Last week our family joined millions of other people on the highways for the annual American pilgrimage called the Family Summer Vacation.
Like most other people, we save our money for a year, plan the calendar around the date, spend hours trying to figure out how to get all the stuff in the car, count the minutes until we hit the road and, then, eventually return home exhausted from all the leisure time spent together.
I refer to the exhaustion part based on several observations. One was my gas stop on the return trip. . While I was pumping gas, the members of the vehicle on the other side of the pump were sharing a meltdown moment. The two boys in the back seat were fighting over the last cookie. The mother was screaming at both of them. They were all sunburned, and the father, who was pumping the gas, was trying to hide behind the car. Seemed as though they had experienced enough togetherness and sun.
I think we set a record for transporting stuff this year. Two of our three grandchildren are under the age of 2, and they require more paraphernalia than I remember when our children were that age.
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It covers the floor. One takes great risk in getting up in the night and walking in the dark.
The annual resolution is made that next year we will not bring so much stuff, knowing very well that we will do the same thing again.
Yet, those hours are so special when we have all of the family together at one time. In fact, those moments are a gift from God. I try to do all in my power to embrace them and experience every minute.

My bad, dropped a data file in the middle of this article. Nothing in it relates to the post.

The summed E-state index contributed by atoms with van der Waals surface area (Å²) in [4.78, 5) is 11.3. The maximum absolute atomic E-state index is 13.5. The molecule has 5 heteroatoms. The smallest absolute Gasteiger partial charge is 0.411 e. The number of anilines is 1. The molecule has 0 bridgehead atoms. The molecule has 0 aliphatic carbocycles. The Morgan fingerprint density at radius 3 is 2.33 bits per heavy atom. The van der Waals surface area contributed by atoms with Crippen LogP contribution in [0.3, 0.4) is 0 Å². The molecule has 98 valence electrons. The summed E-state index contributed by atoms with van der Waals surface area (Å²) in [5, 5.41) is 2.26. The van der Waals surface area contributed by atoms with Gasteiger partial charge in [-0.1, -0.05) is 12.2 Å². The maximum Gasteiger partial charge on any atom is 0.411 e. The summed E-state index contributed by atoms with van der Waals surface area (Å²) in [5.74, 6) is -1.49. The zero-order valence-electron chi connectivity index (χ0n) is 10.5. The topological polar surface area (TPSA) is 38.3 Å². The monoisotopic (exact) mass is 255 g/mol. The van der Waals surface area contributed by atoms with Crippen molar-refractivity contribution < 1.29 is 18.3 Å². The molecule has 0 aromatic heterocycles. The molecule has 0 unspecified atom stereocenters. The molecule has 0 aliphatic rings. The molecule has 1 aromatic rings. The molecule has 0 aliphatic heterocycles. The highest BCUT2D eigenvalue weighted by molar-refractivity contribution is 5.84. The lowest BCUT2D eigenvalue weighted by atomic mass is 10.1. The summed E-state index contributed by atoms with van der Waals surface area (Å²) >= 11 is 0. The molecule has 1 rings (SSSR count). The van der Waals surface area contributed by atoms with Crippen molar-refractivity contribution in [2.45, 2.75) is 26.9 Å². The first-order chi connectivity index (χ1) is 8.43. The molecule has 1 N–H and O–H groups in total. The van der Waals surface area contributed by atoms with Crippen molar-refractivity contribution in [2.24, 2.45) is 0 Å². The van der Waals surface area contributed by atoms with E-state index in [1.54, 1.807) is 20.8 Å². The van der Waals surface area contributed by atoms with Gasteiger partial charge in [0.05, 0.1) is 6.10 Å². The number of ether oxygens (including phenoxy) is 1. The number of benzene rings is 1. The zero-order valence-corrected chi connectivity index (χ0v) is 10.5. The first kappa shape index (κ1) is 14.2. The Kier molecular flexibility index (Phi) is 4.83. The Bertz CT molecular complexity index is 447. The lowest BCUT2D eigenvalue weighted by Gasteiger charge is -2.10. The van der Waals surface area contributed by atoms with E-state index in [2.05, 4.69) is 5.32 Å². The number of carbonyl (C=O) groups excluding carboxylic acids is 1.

What I remember most are the times around the table. Meal times become sacred moments for family. That is the case whether eating in or eating out. One memory of eating out is the look of fear on a server's face when she sees three small children pull up to the table.
The sound of laughter also lingers. It is the kind of laughter that only occurs from being together, sharing stories and realizing that more is being consumed than food. We were blessed to have many of those sacred moments.
It is not coincidental that the Bible paints a picture of the future Kingdom as being a great banquet table and a festive sharing of relationships as well as food.
The table is where everyone has a place, where life is shared and laughter communicates love.
In Matthew's Gospel, Jesus says: “The Kingdom of Heaven may be compared to a king who gave a wedding feast for his son.” Throughout Scripture, the royal feast is one of the chief images of the coming Kingdom of God.
Life is now back to a normal routine, and with that routine is the hope that one day we will again sit around the table, sharing food but especially sharing the gift of laughter.